Gamma-aminobutyric acid (GABA) is a dietary supplement that is used for a variety of mood-related conditions, including anxiety, depression, and panic disorder. It also is used to boost exercise tolerance and muscle growth. Reported GABA side effects range from increased blood pressure and heart rate to unusual sensations around the face, wheezing, faster breathing, drowsiness, and a sense of calm that sometimes is referred to as an emotional disconnection. Other symptoms reported less often include mild nausea and the face becoming flush.
Although some studies of bodybuilders show no side effects from GABA, even at high doses, average people have reported them at low dosages. This might be because of GABA’s varying effects on people of differing body types, nutritional status, and athletic conditioning. In addition, the supplement might not be suitable for people who have medical conditions such as asthma and high blood pressure, because specific GABA side effects, such as faster breathing and increased blood pressure, can worsen the symptoms that come with these diseases.
GABA can be swallowed as capsules or absorbed under the tongue, but it is contraindicated for pregnant women, because its effects on pregnancy are not understood. There is little scientific information available regarding GABA dosing, and the guidance of a healthcare professional might be needed. The most common anecdotal GABA side effects, increased heart rate and breathing and tingling sensations around the face, typically are temporary for those reporting them.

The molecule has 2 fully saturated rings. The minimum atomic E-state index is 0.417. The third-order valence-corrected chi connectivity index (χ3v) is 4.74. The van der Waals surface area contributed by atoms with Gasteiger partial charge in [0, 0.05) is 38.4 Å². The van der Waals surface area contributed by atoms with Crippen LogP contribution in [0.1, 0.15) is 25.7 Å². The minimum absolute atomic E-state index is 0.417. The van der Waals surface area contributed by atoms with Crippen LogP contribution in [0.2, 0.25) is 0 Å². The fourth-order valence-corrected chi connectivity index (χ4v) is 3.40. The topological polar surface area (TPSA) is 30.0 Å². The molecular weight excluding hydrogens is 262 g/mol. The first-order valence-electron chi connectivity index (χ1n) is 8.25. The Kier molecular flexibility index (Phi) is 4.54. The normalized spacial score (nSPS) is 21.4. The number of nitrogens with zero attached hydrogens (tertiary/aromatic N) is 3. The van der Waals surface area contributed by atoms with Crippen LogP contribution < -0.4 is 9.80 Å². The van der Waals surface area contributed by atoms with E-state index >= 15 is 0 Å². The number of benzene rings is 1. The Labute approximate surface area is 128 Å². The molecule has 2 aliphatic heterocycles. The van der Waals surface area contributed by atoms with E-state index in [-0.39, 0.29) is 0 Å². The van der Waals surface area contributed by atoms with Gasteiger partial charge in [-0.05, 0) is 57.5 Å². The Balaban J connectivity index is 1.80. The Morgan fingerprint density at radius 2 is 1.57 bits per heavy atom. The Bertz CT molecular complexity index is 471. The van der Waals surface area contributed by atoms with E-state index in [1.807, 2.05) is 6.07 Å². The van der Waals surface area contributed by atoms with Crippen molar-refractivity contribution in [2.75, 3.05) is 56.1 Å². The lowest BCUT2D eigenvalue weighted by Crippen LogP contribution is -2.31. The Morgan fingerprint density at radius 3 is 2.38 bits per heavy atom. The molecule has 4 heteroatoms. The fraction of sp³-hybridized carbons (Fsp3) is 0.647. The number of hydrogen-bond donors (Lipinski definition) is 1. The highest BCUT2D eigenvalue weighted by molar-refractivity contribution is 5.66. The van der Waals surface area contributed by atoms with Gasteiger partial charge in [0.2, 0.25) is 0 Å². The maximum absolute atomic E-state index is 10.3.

Although GABA normally exists in the body as both an amino acid and a neurotransmitter, lower levels in the blood have been found in people who have bipolar disorder or depression. In addition, women whose menstrual changes lead to depression have lower levels of GABA in their blood. It also might decline with age in both men and women.
There is limited scientific research on supplemental GABA's benefits. Some studies have shown that it may reduce over-stimulation in the brain and induces a relaxed state. This has led to its use for depression and anxiety, as well as insomnia. GABA also is believed to stimulate the area of the pituitary gland that generates human growth hormone, which in turn can help increase muscle mass. This makes it appealing to bodybuilders.
Some scientists, however, believe that ingested GABA cannot penetrate the blood-brain barrier, which prevents the supplement from reaching and benefiting brain cells or affecting the pituitary gland. Despite this theory, anecdotal evidence from people taking it suggests it works for some. Those taking it for anxiety and sleeplessness report the most benefit.